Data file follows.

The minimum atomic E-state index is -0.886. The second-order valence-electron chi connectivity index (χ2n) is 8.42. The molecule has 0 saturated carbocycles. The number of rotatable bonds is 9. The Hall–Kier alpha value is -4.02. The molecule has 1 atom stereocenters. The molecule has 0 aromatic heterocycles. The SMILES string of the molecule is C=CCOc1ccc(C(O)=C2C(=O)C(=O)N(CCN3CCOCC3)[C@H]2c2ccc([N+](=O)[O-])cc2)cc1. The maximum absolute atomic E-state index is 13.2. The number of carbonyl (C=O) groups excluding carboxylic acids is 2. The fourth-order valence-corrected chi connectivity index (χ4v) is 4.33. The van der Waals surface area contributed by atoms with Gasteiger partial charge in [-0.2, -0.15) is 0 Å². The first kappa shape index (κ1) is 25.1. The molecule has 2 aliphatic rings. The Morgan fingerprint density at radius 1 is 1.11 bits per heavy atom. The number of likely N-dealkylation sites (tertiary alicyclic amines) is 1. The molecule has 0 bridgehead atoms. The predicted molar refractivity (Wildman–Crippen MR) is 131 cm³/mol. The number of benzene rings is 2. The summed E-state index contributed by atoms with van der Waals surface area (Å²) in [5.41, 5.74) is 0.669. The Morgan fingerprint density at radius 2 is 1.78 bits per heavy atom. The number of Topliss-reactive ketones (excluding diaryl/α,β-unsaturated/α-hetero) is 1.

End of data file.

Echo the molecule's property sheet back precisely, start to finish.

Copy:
The minimum atomic E-state index is -0.886. The second-order valence-electron chi connectivity index (χ2n) is 8.42. The molecule has 0 saturated carbocycles. The number of rotatable bonds is 9. The Hall–Kier alpha value is -4.02. The molecule has 1 atom stereocenters. The molecule has 0 aromatic heterocycles. The SMILES string of the molecule is C=CCOc1ccc(C(O)=C2C(=O)C(=O)N(CCN3CCOCC3)[C@H]2c2ccc([N+](=O)[O-])cc2)cc1. The maximum absolute atomic E-state index is 13.2. The number of carbonyl (C=O) groups excluding carboxylic acids is 2. The fourth-order valence-corrected chi connectivity index (χ4v) is 4.33. The van der Waals surface area contributed by atoms with Gasteiger partial charge in [-0.2, -0.15) is 0 Å². The first kappa shape index (κ1) is 25.1. The molecule has 2 aliphatic rings. The Morgan fingerprint density at radius 1 is 1.11 bits per heavy atom. The number of likely N-dealkylation sites (tertiary alicyclic amines) is 1. The molecule has 0 bridgehead atoms. The predicted molar refractivity (Wildman–Crippen MR) is 131 cm³/mol. The number of benzene rings is 2. The summed E-state index contributed by atoms with van der Waals surface area (Å²) in [5.41, 5.74) is 0.669. The Morgan fingerprint density at radius 2 is 1.78 bits per heavy atom. The number of Topliss-reactive ketones (excluding diaryl/α,β-unsaturated/α-hetero) is 1.